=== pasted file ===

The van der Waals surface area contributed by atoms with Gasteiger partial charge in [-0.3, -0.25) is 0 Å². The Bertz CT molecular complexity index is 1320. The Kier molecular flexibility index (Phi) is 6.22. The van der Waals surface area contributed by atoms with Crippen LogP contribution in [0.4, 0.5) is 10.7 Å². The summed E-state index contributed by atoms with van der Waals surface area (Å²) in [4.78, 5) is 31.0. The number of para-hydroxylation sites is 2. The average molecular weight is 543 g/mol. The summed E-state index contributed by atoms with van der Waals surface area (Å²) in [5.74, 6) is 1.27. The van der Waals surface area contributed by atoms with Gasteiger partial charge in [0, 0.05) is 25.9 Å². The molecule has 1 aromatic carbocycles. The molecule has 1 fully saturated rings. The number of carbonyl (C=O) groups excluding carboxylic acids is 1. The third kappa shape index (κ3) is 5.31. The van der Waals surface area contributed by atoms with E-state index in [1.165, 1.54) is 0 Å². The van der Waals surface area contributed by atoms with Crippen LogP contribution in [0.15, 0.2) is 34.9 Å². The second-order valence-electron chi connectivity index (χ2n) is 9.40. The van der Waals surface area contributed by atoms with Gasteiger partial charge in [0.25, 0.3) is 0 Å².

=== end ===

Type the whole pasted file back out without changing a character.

The van der Waals surface area contributed by atoms with Gasteiger partial charge in [-0.3, -0.25) is 0 Å². The Bertz CT molecular complexity index is 1320. The Kier molecular flexibility index (Phi) is 6.22. The van der Waals surface area contributed by atoms with Crippen LogP contribution in [0.4, 0.5) is 10.7 Å². The summed E-state index contributed by atoms with van der Waals surface area (Å²) in [4.78, 5) is 31.0. The number of para-hydroxylation sites is 2. The average molecular weight is 543 g/mol. The summed E-state index contributed by atoms with van der Waals surface area (Å²) in [5.74, 6) is 1.27. The van der Waals surface area contributed by atoms with Gasteiger partial charge in [0, 0.05) is 25.9 Å². The molecule has 1 aromatic carbocycles. The molecule has 1 fully saturated rings. The number of carbonyl (C=O) groups excluding carboxylic acids is 1. The third kappa shape index (κ3) is 5.31. The van der Waals surface area contributed by atoms with E-state index in [1.165, 1.54) is 0 Å². The van der Waals surface area contributed by atoms with Crippen LogP contribution in [0.15, 0.2) is 34.9 Å². The second-order valence-electron chi connectivity index (χ2n) is 9.40. The van der Waals surface area contributed by atoms with Gasteiger partial charge in [0.25, 0.3) is 0 Å².